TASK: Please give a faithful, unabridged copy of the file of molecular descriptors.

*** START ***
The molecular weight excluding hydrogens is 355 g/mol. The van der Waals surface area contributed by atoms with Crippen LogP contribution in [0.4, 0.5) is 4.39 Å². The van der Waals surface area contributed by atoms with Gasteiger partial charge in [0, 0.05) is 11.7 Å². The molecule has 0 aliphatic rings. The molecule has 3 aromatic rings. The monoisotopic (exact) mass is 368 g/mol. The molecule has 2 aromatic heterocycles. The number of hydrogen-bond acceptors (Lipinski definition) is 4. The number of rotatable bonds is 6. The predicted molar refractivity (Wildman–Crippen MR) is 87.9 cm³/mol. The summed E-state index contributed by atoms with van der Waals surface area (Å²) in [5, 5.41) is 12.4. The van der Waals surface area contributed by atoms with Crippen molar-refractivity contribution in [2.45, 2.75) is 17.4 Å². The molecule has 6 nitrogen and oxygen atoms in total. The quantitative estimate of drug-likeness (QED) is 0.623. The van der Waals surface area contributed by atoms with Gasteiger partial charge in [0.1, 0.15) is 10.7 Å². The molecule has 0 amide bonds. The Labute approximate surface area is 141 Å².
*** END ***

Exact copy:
The molecular weight excluding hydrogens is 355 g/mol. The van der Waals surface area contributed by atoms with Crippen LogP contribution in [0.4, 0.5) is 4.39 Å². The van der Waals surface area contributed by atoms with Gasteiger partial charge in [0, 0.05) is 11.7 Å². The molecule has 0 aliphatic rings. The molecule has 3 aromatic rings. The monoisotopic (exact) mass is 368 g/mol. The molecule has 2 aromatic heterocycles. The number of hydrogen-bond acceptors (Lipinski definition) is 4. The number of rotatable bonds is 6. The predicted molar refractivity (Wildman–Crippen MR) is 87.9 cm³/mol. The summed E-state index contributed by atoms with van der Waals surface area (Å²) in [5, 5.41) is 12.4. The van der Waals surface area contributed by atoms with Crippen molar-refractivity contribution in [2.45, 2.75) is 17.4 Å². The molecule has 6 nitrogen and oxygen atoms in total. The quantitative estimate of drug-likeness (QED) is 0.623. The van der Waals surface area contributed by atoms with Gasteiger partial charge in [0.1, 0.15) is 10.7 Å². The molecule has 0 amide bonds. The Labute approximate surface area is 141 Å².